Beijing (AsiaNews/Agencies) – Tibetans “guilty” of protesting last March against the Chinese government are being tried and sentenced to long years in prison. Local sources told Radio Free Asia that “two monks, Orgyen Tashi and Tenzin Ngodrub, were sentenced by the Kardze (Ganzi in Chinese) People’s Intermediate Court to three years’ imprisonment for participating in peaceful protests last 18 March. The fate of a third monk, Lobsang, who had at first been detained with the others, remains a “mystery” and his family has “no information about his [. . .] place of detention.” At the time protests had broken out in response to violence by Chinese police in Tibet but also in Sichuan, home to Tibetan enclaves.
Tibet's government in exile said more than 200 Tibetans were killed in the subsequent region-wide Chinese crackdown. China reported instead that police killed just one "insurgent" and blames Tibetan "rioters" for the deaths of 21 people.
Four other Tibetans involved in the 18 March protest were sentenced to three year’s imprisonment. Pema Deshey, Tashi Palden, Goga, and Sangpo were “severely tortured during three months of detention in Kardze,” a source said. “Later, they were moved to Nyagrong (Xinlong in Chinese) County prison and detained for a little over six months.”
More than 200 Tibetans were detained following protests throughout Kardze, taken away by the truckload under heavy guard. The personal belongings of some of them were eventually returned to their family.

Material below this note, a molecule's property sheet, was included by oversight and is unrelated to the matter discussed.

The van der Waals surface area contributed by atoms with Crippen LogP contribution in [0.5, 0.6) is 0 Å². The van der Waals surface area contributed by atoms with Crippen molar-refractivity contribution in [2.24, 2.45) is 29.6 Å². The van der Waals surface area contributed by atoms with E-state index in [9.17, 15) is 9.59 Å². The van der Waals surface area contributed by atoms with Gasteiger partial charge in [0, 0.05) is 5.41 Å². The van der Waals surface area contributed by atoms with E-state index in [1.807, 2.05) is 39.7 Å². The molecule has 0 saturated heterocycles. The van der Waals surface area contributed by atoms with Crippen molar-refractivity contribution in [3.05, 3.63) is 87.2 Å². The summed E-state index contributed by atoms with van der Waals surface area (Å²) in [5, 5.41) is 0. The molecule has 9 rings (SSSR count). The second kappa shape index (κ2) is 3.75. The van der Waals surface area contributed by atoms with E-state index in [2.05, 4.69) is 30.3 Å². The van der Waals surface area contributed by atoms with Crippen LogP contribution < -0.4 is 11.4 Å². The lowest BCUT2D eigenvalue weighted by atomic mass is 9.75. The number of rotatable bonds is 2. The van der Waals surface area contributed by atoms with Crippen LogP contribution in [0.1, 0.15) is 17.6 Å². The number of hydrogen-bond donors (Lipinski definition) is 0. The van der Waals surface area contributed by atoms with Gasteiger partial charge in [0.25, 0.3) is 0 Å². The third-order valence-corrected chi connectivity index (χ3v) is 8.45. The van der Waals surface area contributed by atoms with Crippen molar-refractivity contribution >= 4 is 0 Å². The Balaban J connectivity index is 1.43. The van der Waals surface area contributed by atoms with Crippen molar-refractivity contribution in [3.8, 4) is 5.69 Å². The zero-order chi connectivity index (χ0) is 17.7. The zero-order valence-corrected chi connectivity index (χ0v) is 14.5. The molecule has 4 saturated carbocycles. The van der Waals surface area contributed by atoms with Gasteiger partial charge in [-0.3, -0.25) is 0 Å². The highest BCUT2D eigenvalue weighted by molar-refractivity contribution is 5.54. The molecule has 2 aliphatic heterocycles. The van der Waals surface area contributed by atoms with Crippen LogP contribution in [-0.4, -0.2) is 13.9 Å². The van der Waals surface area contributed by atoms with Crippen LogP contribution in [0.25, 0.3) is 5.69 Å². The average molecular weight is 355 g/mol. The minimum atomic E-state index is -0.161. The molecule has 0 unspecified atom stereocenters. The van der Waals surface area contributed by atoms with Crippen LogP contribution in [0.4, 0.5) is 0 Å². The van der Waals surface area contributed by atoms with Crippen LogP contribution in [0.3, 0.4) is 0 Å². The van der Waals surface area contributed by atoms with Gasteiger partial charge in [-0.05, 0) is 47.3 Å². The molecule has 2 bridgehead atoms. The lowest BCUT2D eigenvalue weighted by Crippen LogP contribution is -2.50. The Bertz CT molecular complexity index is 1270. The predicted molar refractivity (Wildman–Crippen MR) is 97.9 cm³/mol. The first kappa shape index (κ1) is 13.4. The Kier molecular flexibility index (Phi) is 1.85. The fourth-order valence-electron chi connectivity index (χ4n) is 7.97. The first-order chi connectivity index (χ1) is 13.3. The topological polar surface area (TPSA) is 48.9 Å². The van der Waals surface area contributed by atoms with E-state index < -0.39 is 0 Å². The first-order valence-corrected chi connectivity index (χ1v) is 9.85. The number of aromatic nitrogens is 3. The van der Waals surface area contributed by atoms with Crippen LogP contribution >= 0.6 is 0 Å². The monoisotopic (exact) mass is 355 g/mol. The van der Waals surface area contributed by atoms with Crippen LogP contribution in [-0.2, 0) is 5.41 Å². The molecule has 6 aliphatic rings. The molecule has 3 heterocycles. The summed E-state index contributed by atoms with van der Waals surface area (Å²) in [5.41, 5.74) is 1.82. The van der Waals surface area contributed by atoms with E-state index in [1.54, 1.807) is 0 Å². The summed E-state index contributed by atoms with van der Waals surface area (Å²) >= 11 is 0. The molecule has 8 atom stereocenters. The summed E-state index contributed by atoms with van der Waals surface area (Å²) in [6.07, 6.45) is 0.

“About 20 were released, while the rest are still being held,” another source said. “About 70 per cent of those are said to have been sentenced to prison terms of different lengths.”
“Recently, the Kardze People’s Intermediate Court secretly sentenced Sherab, a monk of the Khangmar monastery, to three years in prison,” a third source said.
“Tsering Phuntsog, also a monk from Khangmar, was given 2-1/2 years, and a lay youth named Palden Wangyal, 19, was given a three-year term.”
In March Chinese repression and arrests had generated worldwide protests, including calls for a boycott of the Beijing Olympics.
China tried to calm the situation by opening a dialogue with representatives of the Dalai Lama.
However, after the Olympic Games it reiterated its claim that the Tibetan spiritual leader was a “terrorist” and refused again to consider any request for Tibetan autonomy or any protection for its culture.